A whole-of-government approach to mental health and suicide prevention needs to be implemented to ensure factors that impact people’s lives contribute to their wellbeing.
These factors include employment, education, housing and social justice, as well as the delivery of mental health care.
The National Mental Health Commission has released its National Report 2019 on Australia’s mental health and suicide prevention system, and it includes recommendations to improve outcomes.
It states that the current focus on mental health and suicide prevention marks a significant turning point in Australia’s history, and is building increased awareness of the impacts of mental health from a social and economic perspective as well as from a health perspective.
The Commission’s Advisory Board Chair Lucy Brogden said there was currently unprecedented investment and interest in making substantial improvements to the mental health system.
“Current national reforms are key, but complex, interrelated and broad in scope, and will take time before their implementation leads to tangible change for consumers and carers,” Mrs Brogden said.
“The National Report indicates while there are significant reforms underway at national, State and local levels, it’s crucial that we maintain momentum and implement these recommendations to ensure sustained change for consumers and carers.”
Commission CEO Christine Morgan said the National Report findings align with what Australians are sharing as part of the Connections Project, which has provided opportunities for the Commission to hear directly from consumers, carers and families, as well as service providers, about their experience of the current mental health system.
“What’s clear is we must remain focused on long-term health objectives. Implementation of these targeted recommendations will support this focus,” Ms Morgan said.
The NMHC identifies four key issues in the National Report 2019:
- Key reforms – such as the National Disability Insurance Scheme (NDIS), the Fifth National Mental Health and Suicide Prevention Plan (Fifth Plan), the work of Primary Health Networks (PHNs) in mental health, and activities in suicide prevention – are significant and are a positive step in improving the mental health system. While full implementation of these reforms will take time, the focus needs to be on ensuring their implementation leads to sustained change for consumers and carers.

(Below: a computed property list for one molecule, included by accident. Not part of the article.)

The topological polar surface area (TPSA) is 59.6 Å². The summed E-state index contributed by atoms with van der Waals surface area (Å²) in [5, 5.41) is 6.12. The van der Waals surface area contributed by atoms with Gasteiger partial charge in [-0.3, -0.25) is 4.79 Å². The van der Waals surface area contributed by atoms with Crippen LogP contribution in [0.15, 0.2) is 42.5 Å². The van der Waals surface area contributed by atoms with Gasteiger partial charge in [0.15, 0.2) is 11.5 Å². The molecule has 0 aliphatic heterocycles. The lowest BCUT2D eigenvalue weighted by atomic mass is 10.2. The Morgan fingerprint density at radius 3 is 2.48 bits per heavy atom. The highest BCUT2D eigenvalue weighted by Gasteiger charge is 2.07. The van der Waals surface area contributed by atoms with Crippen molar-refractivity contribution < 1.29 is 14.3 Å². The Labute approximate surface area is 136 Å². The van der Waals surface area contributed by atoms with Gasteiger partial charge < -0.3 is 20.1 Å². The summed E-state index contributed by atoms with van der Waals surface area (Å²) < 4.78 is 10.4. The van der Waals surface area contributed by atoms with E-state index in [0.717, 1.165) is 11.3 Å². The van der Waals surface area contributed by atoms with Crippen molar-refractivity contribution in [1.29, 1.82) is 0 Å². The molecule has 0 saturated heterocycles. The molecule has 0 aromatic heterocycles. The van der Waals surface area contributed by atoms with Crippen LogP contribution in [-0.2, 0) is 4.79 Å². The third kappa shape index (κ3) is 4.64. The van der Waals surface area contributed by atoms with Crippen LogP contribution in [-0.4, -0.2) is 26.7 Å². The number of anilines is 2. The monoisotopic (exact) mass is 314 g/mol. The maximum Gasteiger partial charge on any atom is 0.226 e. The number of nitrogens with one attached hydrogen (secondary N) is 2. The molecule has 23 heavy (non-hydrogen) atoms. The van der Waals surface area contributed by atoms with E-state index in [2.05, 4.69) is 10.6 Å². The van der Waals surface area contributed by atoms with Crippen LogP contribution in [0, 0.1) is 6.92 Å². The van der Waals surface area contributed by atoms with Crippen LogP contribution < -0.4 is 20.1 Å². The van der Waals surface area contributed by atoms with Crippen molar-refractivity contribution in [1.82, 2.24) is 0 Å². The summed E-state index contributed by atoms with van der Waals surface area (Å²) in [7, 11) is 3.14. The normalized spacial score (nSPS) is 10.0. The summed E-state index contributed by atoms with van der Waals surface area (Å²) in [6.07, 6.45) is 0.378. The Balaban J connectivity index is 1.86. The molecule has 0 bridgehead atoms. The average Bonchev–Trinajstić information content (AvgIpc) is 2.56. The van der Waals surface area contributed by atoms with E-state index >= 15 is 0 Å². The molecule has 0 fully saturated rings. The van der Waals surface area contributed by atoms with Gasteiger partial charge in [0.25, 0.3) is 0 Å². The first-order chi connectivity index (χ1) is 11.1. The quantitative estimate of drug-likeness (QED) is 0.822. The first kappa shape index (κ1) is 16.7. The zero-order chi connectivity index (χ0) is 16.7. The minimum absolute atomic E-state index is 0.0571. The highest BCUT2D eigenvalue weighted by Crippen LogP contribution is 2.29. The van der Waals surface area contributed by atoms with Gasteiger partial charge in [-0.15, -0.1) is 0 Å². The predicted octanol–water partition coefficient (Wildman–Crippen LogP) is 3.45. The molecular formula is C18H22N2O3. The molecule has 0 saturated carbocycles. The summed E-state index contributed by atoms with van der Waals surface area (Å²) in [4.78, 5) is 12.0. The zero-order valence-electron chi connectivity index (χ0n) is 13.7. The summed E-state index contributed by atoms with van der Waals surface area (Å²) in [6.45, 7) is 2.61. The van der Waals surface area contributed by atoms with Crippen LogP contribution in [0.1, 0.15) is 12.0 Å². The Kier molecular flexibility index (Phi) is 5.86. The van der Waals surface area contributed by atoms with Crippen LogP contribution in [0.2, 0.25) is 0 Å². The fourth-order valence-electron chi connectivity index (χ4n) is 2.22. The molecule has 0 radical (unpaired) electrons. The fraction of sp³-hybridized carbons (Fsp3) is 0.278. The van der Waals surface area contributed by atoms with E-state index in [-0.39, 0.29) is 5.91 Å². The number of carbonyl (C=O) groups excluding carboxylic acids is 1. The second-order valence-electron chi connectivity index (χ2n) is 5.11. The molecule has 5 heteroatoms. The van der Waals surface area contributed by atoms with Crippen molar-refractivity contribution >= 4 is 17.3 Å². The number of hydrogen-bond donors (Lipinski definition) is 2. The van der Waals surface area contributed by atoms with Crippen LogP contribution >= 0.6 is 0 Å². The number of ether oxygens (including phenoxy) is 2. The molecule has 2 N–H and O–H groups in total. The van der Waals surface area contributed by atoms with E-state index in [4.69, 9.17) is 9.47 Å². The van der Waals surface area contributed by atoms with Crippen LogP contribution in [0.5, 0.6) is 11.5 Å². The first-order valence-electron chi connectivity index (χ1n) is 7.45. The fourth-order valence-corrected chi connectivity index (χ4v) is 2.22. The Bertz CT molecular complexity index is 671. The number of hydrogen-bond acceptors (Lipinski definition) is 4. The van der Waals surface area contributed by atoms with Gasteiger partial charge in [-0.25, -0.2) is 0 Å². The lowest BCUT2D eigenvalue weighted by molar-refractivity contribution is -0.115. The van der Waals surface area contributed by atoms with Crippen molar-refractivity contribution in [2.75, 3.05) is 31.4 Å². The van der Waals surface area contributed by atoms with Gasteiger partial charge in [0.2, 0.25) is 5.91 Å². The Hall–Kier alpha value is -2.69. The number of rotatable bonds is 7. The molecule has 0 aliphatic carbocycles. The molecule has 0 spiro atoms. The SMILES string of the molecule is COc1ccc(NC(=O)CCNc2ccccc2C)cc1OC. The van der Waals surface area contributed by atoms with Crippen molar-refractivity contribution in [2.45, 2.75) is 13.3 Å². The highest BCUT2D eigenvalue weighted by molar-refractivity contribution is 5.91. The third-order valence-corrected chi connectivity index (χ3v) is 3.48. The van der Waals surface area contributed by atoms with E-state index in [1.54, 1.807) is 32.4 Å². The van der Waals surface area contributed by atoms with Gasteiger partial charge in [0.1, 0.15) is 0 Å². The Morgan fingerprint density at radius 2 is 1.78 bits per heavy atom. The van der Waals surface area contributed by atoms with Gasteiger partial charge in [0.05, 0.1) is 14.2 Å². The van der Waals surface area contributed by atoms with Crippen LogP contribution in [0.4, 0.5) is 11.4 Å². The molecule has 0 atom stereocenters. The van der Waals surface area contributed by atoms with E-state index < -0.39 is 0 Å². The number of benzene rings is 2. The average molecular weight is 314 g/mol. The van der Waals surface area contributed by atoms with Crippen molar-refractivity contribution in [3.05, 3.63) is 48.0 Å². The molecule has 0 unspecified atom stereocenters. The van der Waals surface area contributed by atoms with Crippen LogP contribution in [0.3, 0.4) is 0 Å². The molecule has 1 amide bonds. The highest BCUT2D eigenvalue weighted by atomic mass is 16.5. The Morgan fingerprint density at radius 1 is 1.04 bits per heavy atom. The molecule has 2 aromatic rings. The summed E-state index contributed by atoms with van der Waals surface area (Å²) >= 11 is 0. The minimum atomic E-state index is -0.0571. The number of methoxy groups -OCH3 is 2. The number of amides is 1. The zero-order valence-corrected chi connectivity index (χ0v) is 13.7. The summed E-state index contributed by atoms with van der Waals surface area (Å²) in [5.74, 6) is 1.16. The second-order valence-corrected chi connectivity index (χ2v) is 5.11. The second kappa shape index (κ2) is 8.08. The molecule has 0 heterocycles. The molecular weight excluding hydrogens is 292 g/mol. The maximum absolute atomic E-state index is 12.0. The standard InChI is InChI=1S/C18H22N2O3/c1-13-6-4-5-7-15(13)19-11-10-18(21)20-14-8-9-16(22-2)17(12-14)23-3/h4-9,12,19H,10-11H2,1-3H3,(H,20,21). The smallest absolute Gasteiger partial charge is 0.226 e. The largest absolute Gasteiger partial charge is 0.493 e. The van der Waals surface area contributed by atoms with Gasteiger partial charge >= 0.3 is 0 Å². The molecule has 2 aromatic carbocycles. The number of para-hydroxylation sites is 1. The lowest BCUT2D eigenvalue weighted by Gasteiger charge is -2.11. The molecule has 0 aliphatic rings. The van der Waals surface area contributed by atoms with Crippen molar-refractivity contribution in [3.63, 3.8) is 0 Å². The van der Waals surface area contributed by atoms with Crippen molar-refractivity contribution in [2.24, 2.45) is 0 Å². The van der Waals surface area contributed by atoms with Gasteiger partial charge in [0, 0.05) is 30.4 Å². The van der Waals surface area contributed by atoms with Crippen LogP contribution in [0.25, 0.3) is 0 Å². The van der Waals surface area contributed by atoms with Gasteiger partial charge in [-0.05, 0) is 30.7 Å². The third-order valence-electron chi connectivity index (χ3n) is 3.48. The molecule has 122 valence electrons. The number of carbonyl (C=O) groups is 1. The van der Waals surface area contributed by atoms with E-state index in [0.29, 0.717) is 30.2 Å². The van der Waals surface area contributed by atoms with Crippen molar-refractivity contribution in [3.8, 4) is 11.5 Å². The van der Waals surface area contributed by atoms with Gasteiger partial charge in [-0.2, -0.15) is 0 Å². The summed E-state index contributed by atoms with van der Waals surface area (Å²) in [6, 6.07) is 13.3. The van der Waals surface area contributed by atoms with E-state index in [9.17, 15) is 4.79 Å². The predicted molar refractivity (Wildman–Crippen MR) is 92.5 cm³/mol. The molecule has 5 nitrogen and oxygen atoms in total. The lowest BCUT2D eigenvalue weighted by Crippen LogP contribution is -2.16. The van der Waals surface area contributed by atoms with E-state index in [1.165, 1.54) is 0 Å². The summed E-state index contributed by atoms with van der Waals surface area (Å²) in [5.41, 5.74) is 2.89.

- There is a recognised need for a whole-of-government approach to mental health and suicide prevention and this needs to be implemented.
- Investment in early intervention and prevention services is key to preventing mental health problems later in life and is cost-effective.
- To plan for service delivery and facilitate ongoing improvement in outcomes for consumers and carers, there is a need for more
The Report makes a list of 30 recommendations aimed at bolstering the mental health system; addressing population data gaps; meeting the needs of consumers and carers; addressing social determinants; supporting PHNs; addressing NDIS access issues; and co-designing suicide prevention strategies across relevant portfolios.
The NMHC recommendations require collaboration across the sector. As part of its ongoing monitoring and reporting role, it will work with stakeholders to identify how progress of the recommendations can be measured.
The full Report can be found at: